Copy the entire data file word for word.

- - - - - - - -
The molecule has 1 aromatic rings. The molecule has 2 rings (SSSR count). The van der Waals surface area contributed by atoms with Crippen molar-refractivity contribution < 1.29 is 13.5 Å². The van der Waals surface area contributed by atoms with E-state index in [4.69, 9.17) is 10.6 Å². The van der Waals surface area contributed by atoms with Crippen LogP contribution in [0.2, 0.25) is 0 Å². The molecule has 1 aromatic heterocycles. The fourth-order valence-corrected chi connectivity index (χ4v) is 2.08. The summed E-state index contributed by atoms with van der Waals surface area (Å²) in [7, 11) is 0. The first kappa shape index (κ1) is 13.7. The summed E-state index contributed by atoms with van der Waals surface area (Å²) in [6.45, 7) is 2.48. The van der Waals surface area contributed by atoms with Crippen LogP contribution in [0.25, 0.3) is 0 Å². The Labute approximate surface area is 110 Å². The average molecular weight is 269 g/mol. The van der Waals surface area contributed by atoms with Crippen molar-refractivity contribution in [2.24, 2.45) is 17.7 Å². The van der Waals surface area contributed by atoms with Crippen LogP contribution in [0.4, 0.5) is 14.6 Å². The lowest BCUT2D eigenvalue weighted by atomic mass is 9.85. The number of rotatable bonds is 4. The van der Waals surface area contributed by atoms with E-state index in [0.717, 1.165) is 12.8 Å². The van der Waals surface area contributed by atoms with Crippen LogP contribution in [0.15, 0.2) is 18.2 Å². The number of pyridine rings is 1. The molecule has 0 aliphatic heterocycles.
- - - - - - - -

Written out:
The molecule has 1 aromatic rings. The molecule has 2 rings (SSSR count). The van der Waals surface area contributed by atoms with Crippen molar-refractivity contribution < 1.29 is 13.5 Å². The van der Waals surface area contributed by atoms with E-state index in [4.69, 9.17) is 10.6 Å². The van der Waals surface area contributed by atoms with Crippen LogP contribution in [0.2, 0.25) is 0 Å². The molecule has 1 aromatic heterocycles. The fourth-order valence-corrected chi connectivity index (χ4v) is 2.08. The summed E-state index contributed by atoms with van der Waals surface area (Å²) in [7, 11) is 0. The first kappa shape index (κ1) is 13.7. The summed E-state index contributed by atoms with van der Waals surface area (Å²) in [6.45, 7) is 2.48. The van der Waals surface area contributed by atoms with Crippen LogP contribution in [0.25, 0.3) is 0 Å². The Labute approximate surface area is 110 Å². The average molecular weight is 269 g/mol. The van der Waals surface area contributed by atoms with Crippen molar-refractivity contribution in [2.24, 2.45) is 17.7 Å². The van der Waals surface area contributed by atoms with Crippen LogP contribution in [0.4, 0.5) is 14.6 Å². The lowest BCUT2D eigenvalue weighted by atomic mass is 9.85. The number of rotatable bonds is 4. The van der Waals surface area contributed by atoms with E-state index in [0.717, 1.165) is 12.8 Å². The van der Waals surface area contributed by atoms with Crippen LogP contribution in [0.15, 0.2) is 18.2 Å². The number of pyridine rings is 1. The molecule has 0 aliphatic heterocycles.